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A Deuce With a Colorful History

A Deuce With a Colorful History

By John Gunnell
Today Wayne Schreier’s Deuce is the color of orange juice, but the soft-spoken hot rodder found out that the car was built earlier than he thought and had been painted different colors over the years. Wayne bought the car around 1975. Awhile after that, in the ‘80s, he ran into the car’s previous owner at a hot rod show. “I think I used to own this car,” the man told Wayne. “Would you like some old pictures of it?” 
Wayne drives the coupe so he mounts radial tires
It took about a year before the man sent Wayne photos of the car with a letter about it's history. The photos told Wayne the car dated back to at least 1963. In a photo taken that year, the car was gold. In a 1967 photo, the car was red. In the third picture, taken in 1970, the Deuce was yellow. Wayne put the man’s photos with a picture he had taken of the car in 1977—when it was pink.The letter said the ‘32 Ford had been made into a hot rod before the 1963 photo. It originally had a ‘52 Olds V-8, but since it was a little tired, the previous owner swapped in a 324-cid ‘54 Olds V-8 with J-2 carburetion. The 324 worked better with the torque tube rear end and three-speed “Top Loader” transmission. 
The bobbed rear fenders are welded to the body.
Though they functioned well with the Olds engine, the Top Loader and the Ford rear end were a little weak durability-wise. One transmission didn’t hold up and blew up. The rear axle shafts also wore out. Wayne put in a ’69 Chevelle 350The three-window coupe body is metal, including the bobbed rear fenders that are custom welded to the body. The car originally had a rumble seat under the rear deck lid, but the gas tank and the battery hide there now. The body has been lowered down over the frame channels, but the top was not chopped.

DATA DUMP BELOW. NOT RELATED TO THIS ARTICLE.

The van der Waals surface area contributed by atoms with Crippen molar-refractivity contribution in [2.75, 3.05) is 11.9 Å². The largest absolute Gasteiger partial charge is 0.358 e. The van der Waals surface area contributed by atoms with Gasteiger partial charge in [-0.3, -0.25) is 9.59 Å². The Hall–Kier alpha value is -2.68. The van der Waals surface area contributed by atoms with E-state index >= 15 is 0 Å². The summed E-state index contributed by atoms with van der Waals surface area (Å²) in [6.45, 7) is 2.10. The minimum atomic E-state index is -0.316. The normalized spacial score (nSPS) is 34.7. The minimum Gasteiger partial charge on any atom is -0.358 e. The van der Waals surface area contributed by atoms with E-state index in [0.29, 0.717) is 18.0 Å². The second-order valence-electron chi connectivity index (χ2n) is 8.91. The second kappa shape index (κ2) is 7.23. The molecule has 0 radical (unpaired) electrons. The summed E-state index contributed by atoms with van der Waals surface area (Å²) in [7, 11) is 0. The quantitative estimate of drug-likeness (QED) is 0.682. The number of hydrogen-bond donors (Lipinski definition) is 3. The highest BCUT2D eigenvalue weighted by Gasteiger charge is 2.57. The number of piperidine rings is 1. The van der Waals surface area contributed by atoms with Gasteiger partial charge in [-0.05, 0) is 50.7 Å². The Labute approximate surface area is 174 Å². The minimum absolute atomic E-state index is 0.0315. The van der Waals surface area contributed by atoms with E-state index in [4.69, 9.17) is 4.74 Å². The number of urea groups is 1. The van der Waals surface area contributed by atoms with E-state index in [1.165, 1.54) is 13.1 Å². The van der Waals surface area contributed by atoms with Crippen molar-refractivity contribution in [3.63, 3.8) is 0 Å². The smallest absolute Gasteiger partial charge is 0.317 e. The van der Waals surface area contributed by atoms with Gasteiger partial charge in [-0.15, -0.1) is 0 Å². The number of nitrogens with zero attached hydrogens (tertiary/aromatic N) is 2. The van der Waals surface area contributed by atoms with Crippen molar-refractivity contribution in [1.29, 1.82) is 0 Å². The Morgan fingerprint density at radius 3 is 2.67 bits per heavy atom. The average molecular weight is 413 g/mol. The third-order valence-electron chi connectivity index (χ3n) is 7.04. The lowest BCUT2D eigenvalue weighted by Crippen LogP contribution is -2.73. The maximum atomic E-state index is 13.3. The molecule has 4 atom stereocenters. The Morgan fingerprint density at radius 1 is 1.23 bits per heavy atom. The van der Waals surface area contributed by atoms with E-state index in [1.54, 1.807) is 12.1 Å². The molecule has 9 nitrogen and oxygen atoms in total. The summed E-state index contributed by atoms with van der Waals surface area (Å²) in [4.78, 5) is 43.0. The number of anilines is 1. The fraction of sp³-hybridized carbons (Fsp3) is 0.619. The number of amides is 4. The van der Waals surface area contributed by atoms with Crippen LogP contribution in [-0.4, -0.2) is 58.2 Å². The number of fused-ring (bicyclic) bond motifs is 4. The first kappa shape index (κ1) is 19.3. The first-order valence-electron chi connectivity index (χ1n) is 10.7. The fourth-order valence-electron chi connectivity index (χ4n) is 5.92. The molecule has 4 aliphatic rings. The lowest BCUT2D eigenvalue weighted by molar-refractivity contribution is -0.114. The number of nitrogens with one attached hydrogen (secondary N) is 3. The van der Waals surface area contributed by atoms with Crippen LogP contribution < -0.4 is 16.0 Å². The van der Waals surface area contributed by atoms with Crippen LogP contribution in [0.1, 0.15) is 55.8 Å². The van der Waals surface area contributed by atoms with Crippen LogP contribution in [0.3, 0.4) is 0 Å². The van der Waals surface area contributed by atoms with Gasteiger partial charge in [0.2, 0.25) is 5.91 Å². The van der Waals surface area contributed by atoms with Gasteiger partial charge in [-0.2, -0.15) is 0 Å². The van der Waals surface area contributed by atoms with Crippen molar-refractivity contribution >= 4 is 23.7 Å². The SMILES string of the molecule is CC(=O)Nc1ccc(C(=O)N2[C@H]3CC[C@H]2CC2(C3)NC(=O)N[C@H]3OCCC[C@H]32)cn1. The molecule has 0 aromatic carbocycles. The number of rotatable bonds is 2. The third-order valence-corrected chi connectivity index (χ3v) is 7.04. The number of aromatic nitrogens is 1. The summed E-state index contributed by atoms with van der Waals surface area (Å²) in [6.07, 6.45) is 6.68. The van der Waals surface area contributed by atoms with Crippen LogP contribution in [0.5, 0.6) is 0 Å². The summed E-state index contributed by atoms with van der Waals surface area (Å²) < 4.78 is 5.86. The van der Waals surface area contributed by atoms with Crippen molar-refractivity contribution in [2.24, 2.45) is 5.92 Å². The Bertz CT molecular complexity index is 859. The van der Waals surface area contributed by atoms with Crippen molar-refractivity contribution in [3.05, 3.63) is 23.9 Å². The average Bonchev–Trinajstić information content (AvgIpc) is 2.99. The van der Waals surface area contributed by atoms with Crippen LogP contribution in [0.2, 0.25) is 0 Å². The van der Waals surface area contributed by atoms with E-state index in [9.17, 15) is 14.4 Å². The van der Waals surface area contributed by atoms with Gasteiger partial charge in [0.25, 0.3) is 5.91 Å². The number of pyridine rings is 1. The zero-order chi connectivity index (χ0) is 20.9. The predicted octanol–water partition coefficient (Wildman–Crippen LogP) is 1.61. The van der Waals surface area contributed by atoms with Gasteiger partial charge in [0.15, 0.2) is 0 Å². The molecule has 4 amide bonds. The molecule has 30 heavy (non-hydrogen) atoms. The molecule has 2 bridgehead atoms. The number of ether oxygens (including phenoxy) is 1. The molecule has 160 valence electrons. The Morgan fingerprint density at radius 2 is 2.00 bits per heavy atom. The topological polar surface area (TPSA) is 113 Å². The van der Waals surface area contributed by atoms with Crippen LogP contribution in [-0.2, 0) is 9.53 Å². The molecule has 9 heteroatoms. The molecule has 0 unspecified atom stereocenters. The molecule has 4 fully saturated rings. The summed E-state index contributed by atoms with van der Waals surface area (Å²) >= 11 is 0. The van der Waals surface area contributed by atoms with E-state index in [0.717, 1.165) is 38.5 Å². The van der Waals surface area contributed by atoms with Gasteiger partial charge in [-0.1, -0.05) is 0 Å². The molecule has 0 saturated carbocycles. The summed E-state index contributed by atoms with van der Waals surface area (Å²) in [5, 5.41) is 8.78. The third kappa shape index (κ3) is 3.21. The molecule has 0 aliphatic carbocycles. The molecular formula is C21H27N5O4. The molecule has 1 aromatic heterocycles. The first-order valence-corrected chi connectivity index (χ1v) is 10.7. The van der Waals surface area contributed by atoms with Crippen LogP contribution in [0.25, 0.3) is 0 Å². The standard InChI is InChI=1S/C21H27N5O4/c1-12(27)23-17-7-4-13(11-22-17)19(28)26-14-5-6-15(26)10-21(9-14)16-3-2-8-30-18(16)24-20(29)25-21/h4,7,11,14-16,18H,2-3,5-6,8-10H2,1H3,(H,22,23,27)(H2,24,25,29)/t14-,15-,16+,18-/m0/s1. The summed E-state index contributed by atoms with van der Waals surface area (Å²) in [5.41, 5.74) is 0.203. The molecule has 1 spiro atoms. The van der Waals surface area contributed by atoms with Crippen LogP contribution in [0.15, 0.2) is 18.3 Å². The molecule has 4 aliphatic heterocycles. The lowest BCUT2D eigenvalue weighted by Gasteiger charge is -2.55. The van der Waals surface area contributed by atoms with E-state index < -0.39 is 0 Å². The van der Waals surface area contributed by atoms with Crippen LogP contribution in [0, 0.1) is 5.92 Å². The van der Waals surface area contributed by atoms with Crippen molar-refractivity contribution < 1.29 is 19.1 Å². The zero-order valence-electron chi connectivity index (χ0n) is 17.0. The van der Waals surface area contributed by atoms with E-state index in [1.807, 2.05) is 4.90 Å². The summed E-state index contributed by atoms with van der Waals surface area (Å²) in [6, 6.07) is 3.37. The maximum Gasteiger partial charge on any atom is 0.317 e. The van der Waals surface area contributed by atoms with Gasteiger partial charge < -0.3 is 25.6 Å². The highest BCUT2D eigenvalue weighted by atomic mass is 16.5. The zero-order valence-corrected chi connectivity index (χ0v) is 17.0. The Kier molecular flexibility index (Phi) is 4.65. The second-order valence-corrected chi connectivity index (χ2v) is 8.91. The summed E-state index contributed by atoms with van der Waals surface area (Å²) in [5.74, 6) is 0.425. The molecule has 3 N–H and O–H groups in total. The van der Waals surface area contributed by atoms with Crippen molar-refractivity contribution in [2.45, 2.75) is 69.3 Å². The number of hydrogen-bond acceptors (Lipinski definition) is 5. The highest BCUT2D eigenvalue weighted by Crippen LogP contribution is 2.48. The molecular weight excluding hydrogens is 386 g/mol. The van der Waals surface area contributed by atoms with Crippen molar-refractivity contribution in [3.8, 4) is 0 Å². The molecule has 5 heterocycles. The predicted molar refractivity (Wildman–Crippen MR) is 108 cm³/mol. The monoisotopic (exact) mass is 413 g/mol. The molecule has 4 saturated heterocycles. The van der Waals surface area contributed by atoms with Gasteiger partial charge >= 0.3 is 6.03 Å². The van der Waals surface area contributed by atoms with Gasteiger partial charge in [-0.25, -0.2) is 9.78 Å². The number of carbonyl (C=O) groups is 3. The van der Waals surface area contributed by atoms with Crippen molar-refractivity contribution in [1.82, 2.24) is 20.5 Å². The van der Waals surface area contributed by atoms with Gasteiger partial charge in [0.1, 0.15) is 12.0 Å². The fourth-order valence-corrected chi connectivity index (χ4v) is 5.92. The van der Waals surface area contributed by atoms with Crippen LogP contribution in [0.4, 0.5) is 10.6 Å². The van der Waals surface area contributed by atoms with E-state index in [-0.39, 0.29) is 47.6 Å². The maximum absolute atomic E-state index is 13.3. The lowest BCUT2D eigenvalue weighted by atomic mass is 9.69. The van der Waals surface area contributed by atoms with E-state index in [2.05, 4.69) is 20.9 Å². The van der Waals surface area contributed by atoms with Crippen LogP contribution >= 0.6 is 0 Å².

Thunderbird interior.
Wayne’s Deuce coupe has ’40 Ford brakes and the blackwall tires are U.S. Royal P245/75R15 Tiger Paws in front and B.F. Goodrich P275/60R16 Radial T/As at the rear. The tires are mounted on vintage looking Cragar S/S five-spoke chrome reversed wheels. Installed in the cockpit is a pair of mid-‘60s T-Bird front bucket seats and vertically ribbed door panels. There’s a four-spoke steering wheel with a Chevy crossed flags horn button and a textured aluminum dash with full a full complement of black-faced Stewart-Warner gauges, plus a steering column mounted Stewart-Warner tach. There’s an under-dash radio.
A ’69 Chevelle donated the drive train.
When the car was being rebuilt, Wayne’s friends Kent Harrington and Dave Seeger rolled up their sleeves to help him with wrenching, welding and metal fabrication. Body man Lowell Johnson, of Waupaca, Wis., took care of the panel work and paint. The orange color is a popular Ford color.
Rear view proves this coupe isn’t chopped.
Wayne’s wife Patty maintains a scrapbook on the car that includes the old photos showing the car in different colors. Wayne says he drives the car roughly 1,000 miles a year. When we asked Wayne if he has any plans for the car, he said that he just plans to drive the wheels off it. “We build them to drive them,” says Wayne. “When you build a car, it’s hard to get it all back together again,” Wayne noted. “I’m always happy when I get a car like this one back to the point where it’s running and ready for the road so I can drive it and have fun with it. My cars aren’t perfect by any means, but I really enjoy driving them.”